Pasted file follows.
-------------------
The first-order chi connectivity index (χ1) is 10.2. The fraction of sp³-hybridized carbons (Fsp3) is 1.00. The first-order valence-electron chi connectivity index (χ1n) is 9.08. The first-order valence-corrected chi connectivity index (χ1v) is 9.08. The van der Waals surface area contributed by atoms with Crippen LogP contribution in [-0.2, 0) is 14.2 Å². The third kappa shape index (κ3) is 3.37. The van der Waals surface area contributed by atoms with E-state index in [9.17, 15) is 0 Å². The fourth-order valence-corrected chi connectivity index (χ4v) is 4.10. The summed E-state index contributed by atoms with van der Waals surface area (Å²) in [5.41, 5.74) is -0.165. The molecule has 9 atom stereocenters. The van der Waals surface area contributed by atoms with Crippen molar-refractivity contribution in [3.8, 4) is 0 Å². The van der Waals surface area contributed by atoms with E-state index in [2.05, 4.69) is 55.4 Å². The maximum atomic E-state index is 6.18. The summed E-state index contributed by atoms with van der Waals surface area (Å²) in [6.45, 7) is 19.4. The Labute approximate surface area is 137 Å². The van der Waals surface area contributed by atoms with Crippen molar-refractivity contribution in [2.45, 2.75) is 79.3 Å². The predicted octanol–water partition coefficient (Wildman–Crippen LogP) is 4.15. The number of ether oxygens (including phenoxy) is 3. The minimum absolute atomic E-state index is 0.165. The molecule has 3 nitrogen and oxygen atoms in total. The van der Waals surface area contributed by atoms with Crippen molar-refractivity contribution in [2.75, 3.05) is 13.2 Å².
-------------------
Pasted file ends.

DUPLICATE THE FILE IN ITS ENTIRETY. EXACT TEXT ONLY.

The first-order chi connectivity index (χ1) is 10.2. The fraction of sp³-hybridized carbons (Fsp3) is 1.00. The first-order valence-electron chi connectivity index (χ1n) is 9.08. The first-order valence-corrected chi connectivity index (χ1v) is 9.08. The van der Waals surface area contributed by atoms with Crippen LogP contribution in [-0.2, 0) is 14.2 Å². The third kappa shape index (κ3) is 3.37. The van der Waals surface area contributed by atoms with E-state index in [9.17, 15) is 0 Å². The fourth-order valence-corrected chi connectivity index (χ4v) is 4.10. The summed E-state index contributed by atoms with van der Waals surface area (Å²) in [5.41, 5.74) is -0.165. The molecule has 9 atom stereocenters. The van der Waals surface area contributed by atoms with Crippen molar-refractivity contribution in [3.8, 4) is 0 Å². The van der Waals surface area contributed by atoms with E-state index in [2.05, 4.69) is 55.4 Å². The maximum atomic E-state index is 6.18. The summed E-state index contributed by atoms with van der Waals surface area (Å²) in [6.45, 7) is 19.4. The Labute approximate surface area is 137 Å². The van der Waals surface area contributed by atoms with Crippen molar-refractivity contribution in [2.45, 2.75) is 79.3 Å². The predicted octanol–water partition coefficient (Wildman–Crippen LogP) is 4.15. The number of ether oxygens (including phenoxy) is 3. The minimum absolute atomic E-state index is 0.165. The molecule has 3 nitrogen and oxygen atoms in total. The van der Waals surface area contributed by atoms with Crippen molar-refractivity contribution in [2.75, 3.05) is 13.2 Å².